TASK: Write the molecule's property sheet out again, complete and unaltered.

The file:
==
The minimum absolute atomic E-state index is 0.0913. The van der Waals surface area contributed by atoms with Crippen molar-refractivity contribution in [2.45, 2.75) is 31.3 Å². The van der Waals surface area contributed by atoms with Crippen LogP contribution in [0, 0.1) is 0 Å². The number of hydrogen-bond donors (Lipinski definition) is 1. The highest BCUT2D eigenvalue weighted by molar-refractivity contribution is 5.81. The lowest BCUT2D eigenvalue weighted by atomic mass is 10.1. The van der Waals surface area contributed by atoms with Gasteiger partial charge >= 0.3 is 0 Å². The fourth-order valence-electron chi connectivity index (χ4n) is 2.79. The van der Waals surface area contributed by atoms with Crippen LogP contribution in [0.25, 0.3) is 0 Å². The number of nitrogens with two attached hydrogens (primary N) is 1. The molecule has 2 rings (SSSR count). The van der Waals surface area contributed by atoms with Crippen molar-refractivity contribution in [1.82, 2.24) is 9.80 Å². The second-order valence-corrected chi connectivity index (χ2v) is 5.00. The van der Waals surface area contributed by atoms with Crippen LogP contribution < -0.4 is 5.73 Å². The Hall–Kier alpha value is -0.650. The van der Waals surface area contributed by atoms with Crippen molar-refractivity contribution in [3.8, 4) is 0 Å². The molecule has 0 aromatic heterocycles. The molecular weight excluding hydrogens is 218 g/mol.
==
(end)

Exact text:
The minimum absolute atomic E-state index is 0.0913. The van der Waals surface area contributed by atoms with Crippen molar-refractivity contribution in [2.45, 2.75) is 31.3 Å². The van der Waals surface area contributed by atoms with Crippen LogP contribution in [0, 0.1) is 0 Å². The number of hydrogen-bond donors (Lipinski definition) is 1. The highest BCUT2D eigenvalue weighted by molar-refractivity contribution is 5.81. The lowest BCUT2D eigenvalue weighted by atomic mass is 10.1. The van der Waals surface area contributed by atoms with Gasteiger partial charge >= 0.3 is 0 Å². The fourth-order valence-electron chi connectivity index (χ4n) is 2.79. The van der Waals surface area contributed by atoms with Crippen LogP contribution in [0.25, 0.3) is 0 Å². The number of nitrogens with two attached hydrogens (primary N) is 1. The molecule has 2 rings (SSSR count). The van der Waals surface area contributed by atoms with Crippen molar-refractivity contribution in [1.82, 2.24) is 9.80 Å². The second-order valence-corrected chi connectivity index (χ2v) is 5.00. The van der Waals surface area contributed by atoms with Crippen LogP contribution < -0.4 is 5.73 Å². The Hall–Kier alpha value is -0.650. The van der Waals surface area contributed by atoms with Crippen molar-refractivity contribution in [3.8, 4) is 0 Å². The molecule has 0 aromatic heterocycles. The molecular weight excluding hydrogens is 218 g/mol.